On the same day that British Airways foisted a twelfth fuel surcharge increase on to passengers, the carrier refused travel to some passengers due to a technical fault that disabled the baggage check-in system at Heathrow's Terminal 4.
The system failure affected all airlines using the terminal, including KLM and Air Malta, although BA, the largest operator there, was the only one to prohibit travel for some economy and premium economy passengers after a technical fault in the software system brought the belts that transfer luggage from the check-in desks to the aeroplanes to a standstill. All other airlines handled baggage manually. BAA, the airport operator, worked through the night to try to restore the service by this morning.
BA was offering ticket refunds or to reschedule flights for later dates or alternative destinations.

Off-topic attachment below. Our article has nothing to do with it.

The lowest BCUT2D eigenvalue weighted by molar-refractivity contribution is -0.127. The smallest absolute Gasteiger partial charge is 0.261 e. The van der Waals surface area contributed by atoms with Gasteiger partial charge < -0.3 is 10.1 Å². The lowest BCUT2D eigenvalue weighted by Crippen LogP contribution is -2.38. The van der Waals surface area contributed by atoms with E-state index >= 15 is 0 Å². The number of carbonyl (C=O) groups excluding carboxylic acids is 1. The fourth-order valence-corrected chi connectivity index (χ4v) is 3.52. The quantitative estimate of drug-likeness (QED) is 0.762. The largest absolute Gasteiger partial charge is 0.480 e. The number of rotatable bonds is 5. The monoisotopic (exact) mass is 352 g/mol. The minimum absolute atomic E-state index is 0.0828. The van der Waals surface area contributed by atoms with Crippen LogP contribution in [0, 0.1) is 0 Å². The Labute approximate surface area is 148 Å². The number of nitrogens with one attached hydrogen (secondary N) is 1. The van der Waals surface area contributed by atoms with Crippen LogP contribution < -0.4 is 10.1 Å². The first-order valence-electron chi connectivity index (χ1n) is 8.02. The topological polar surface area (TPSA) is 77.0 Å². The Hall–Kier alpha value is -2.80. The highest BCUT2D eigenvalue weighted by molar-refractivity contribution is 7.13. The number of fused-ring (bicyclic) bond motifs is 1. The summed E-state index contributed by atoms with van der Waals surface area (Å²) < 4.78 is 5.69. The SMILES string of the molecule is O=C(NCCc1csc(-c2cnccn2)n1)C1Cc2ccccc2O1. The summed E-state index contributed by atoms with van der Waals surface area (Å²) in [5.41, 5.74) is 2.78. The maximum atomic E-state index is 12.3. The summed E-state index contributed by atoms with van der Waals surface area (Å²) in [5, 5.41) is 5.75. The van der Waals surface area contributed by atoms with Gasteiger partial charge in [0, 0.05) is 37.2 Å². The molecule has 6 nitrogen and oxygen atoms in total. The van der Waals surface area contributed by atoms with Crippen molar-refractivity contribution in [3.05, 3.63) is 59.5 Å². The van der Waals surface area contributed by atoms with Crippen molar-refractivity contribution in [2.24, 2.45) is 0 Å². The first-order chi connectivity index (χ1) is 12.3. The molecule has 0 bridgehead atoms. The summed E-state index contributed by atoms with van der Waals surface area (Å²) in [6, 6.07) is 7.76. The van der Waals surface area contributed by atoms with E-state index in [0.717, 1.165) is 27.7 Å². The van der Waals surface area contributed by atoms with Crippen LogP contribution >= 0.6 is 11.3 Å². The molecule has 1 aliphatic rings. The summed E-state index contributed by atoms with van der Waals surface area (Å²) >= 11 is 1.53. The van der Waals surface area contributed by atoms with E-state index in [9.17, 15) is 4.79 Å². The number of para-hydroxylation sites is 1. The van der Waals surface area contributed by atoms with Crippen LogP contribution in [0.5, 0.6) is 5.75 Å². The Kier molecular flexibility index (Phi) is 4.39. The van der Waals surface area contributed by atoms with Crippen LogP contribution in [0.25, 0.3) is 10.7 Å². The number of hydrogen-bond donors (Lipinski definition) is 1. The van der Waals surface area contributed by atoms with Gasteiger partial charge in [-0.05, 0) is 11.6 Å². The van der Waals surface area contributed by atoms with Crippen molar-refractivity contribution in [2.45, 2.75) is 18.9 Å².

It is expected to try to extract compensation from BAA, with whom it already has a strained relationship, sources said. BA declined to comment on whether it would do so.
The episode came a day after a survey revealed the carrier lost more bags than any other airline.
In a message posted on its website yesterday, BA said that economy passengers flying from the terminal would be prohibited from travelling if they brought baggage to be checked in.
First and business-class passengers were unaffected as the separate belt system that takes bags from the check-in desk to the aeroplane were functioning normally.
The failure was another black eye for BAA, the highly indebted airport operator that has been lobbying hard to increase the fees it can charge airlines in order to fund a wide-ranging upgrade of facilities of the world's busiest airport.
BA risked further passenger backlash yesterday by pushing through its twelfth fuel surcharge increase. The £12 rise brings the total fuel fees to £128 for return fares for long-haul flights of more than nine hours. Short-haul charges were unchanged.Reuse content